SHERIDAN — The board of directors of the Sheridan County Chamber of Commerce is expected to consider this week whether to contribute money to an effort aimed at offsetting federal budget cuts that stand to threaten tourism in Wyoming.
An initiative headed up by the Cody Chamber of Commerce and supported by several statewide organizations is looking to raise funds to plow the east and northeast entrances to Yellowstone National Park, thereby allowing the park to open on schedule.
The effort was born following an announcement that budget cuts had pushed back the opening of the park’s east entrance, among others, from May 3 to May 17.
The fundraising drive by the Cody group has already won the support of Yellowstone Superintendent Dan Wenk and Gov. Matt Mead who recently authorized the use of state workers and plow equipment, provided fundraising organizers are able to pay.
With plowing costs averaging about $4,400 per mile, the Cody Chamber hopes to raise $100,000 by April 1. The group plans to match donations dollar for dollar up to $50,000.
As of Monday, the organization had raised a total of about $54,000, including their matching contribution, since the drive began last week.
Organizers have made the case that the entire state stands to suffer if visitors are deterred from traveling to Yellowstone.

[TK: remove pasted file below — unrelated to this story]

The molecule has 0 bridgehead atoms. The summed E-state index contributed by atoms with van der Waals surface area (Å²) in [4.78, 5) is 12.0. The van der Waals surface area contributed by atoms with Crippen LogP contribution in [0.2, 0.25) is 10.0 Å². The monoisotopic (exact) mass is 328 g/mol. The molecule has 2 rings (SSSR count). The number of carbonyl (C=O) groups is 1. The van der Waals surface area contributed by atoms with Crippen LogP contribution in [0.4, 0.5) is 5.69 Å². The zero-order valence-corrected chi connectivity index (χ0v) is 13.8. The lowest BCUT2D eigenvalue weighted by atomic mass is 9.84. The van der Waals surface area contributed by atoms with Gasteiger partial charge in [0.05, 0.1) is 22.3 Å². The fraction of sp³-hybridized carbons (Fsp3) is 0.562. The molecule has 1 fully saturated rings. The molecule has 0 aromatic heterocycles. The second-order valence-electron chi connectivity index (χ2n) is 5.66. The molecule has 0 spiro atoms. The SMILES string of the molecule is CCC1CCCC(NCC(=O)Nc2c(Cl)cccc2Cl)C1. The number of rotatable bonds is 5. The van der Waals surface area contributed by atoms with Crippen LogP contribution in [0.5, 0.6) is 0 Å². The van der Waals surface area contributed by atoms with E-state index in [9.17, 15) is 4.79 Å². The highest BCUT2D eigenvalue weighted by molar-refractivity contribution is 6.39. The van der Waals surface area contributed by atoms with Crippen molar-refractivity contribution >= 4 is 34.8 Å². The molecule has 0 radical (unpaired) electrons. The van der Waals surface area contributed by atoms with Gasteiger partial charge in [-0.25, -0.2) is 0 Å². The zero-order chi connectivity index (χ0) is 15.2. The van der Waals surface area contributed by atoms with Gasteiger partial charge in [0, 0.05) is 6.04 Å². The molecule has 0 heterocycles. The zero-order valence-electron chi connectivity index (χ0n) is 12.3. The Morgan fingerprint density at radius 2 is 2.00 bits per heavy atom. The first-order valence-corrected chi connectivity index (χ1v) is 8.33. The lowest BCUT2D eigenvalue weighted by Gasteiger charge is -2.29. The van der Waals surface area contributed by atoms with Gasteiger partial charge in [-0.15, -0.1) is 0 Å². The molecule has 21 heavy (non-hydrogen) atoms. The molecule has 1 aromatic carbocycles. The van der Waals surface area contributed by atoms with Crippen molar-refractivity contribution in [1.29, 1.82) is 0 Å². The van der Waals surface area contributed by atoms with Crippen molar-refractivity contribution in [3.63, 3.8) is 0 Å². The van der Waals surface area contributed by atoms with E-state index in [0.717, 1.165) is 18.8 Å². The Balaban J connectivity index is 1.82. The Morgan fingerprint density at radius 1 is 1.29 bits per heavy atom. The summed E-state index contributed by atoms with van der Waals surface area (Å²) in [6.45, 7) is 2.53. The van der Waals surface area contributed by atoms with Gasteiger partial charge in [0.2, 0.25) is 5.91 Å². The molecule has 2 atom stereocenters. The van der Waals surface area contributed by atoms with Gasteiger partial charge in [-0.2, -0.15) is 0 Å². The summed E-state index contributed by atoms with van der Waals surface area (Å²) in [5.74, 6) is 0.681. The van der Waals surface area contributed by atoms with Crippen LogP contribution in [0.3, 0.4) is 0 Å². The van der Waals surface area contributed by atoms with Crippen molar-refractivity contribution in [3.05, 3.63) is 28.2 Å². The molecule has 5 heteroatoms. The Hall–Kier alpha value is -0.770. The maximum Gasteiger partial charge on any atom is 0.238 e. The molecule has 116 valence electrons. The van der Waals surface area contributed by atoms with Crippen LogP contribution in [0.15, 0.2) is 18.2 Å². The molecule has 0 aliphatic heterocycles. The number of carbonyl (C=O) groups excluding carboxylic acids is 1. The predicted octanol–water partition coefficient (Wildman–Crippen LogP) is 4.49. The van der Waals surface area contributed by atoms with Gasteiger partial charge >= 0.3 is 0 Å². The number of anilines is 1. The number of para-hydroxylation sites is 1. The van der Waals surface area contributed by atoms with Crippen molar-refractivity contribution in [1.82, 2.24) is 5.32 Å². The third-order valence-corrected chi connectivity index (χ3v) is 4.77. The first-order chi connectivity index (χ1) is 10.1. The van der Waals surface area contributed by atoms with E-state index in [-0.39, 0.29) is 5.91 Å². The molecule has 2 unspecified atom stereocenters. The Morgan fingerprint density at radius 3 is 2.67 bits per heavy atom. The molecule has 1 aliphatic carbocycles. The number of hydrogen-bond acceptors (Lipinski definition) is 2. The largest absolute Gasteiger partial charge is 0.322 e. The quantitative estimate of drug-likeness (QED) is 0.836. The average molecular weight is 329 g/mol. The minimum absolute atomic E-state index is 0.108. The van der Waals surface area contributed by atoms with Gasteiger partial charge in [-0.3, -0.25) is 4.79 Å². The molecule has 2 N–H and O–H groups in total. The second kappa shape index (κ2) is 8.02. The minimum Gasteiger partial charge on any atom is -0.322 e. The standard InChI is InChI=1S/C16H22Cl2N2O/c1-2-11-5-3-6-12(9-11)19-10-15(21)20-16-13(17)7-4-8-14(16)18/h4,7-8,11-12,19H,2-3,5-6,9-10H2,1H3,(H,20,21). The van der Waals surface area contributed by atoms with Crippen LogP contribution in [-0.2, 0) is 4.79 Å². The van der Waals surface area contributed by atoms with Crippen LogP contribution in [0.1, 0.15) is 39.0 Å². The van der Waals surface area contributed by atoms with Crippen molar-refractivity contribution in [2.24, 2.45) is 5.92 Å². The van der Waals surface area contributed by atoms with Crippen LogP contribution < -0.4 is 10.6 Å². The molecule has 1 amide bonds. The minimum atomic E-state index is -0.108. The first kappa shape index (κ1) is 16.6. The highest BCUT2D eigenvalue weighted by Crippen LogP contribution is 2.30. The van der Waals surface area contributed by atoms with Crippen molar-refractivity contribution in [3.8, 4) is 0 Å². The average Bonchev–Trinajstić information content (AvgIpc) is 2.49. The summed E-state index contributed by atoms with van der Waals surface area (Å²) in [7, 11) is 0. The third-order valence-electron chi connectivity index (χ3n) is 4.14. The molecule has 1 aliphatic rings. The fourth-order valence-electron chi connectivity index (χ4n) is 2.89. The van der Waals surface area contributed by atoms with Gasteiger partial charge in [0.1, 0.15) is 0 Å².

“When most people come (to Yellowstone) from outside the area, they travel through a large part of Wyoming,” said Scott Balyo, executive director of the Cody Chamber of Commerce. “This isn’t just a Cody problem.”
Balyo said many Wyoming communities, including Sheridan, stand to take a financial hit if visitors are kept at bay for any additional period of time.
Local tourism and business leaders agree, even if their role in the fundraising push is still unclear.
“It’s all about economics,” Sheridan County Chamber of Commerce Executive Director Dixie Johnson said. “It’s all about getting more people to our communities.”
Given its location along Interstate 90, Sheridan’s summer tourism season depends heavily on luring tourists headed for the Yellowstone and Grand Teton National Parks.
While the local chamber of commerce has yet to decide whether it will contribute money to Cody’s effort, Johnson lauded the group’s project as important for Sheridan and the entire state.
“We’re one of the premier routes to Yellowstone,” she said. “Especially in the summertime, tourism is a huge part of (local) businesses, so we want to make sure we’re doing everything we can to support them.”
Shawn Buckley, executive director of the nonprofit Sheridan Travel and Tourism, said he was also unsure of whether his organization would be donating to the cause. In recent weeks, STT officials have been working to refine their marketing strategy in an effort to better attract visitors to Sheridan County.
Balyo emphasized that the fundraising drive will not become an annual initiative.
Instead, he views the effort as a one-time fix for a problem that was handed to Wyoming by the federal government.
Still, he’s hopeful organizers are on track to meet their goal and ensure Yellowstone is open for business as quickly as possible.
“I’m pretty confident we’re going to make it based on the response we’ve had so far,” he said. “We’ve got a pretty broad base of support.”